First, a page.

Todaiji in Nara Park, Nara, Japan, is the worlds largest wooden building and houses the world’s largest bronze Buddha statue called a daibutsu (大仏 = big Buddha). This was my second visit, but the famous temple was just as astounding as I remembered it. As you can see in the pictures it was pretty crowded, which is typical for this famous temple.
The original big Buddha and it’s hall were finished in 751 thanks to the work of more than 2,600,000 people. Unfortunately due to fire the temple had to be rebuilt twice. The current structure was completed in 1709 and although huge, is actually about 30% smaller than the previous building. To catch a glimpse of the size of the big Buddha, check out my photos of Todaiji at night.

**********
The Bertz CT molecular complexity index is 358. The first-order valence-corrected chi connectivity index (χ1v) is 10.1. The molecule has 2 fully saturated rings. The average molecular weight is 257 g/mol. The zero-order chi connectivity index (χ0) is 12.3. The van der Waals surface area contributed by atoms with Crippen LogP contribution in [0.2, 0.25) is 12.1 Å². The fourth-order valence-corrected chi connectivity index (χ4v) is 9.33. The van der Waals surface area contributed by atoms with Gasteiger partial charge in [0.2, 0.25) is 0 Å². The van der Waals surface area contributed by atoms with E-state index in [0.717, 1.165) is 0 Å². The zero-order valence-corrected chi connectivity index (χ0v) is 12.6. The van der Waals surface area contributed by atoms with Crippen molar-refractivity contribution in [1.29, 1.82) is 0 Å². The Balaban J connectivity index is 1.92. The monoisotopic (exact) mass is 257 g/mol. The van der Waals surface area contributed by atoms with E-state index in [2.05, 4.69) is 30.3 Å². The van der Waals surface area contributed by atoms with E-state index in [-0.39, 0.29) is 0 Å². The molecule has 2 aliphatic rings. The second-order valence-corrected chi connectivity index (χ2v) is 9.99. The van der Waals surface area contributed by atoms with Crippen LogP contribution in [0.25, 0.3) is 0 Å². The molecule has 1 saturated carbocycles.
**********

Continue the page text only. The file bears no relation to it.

Often the details in grand places like Todaiji Temple are overlooked. However, it was hard not to notice the simple but beautiful candles adorning the inside of the temple. Numerous ornate candle holders full of delicate white candles shed their light along the temple walls. Also, just outside the entrance of the temple are several large incense burners. Buddhist practitioners waft the smoke from the incense over their heads to gain wisdom.
Off to the left, just before entering the main gate at the great wooden Todaiji temple in Japan, there is a path that leads to an enchanting memorial area (pictured above) that feels strikingly remote and peaceful given its immediate proximity to the throngs of tourists bustling for a glimpse of the temple.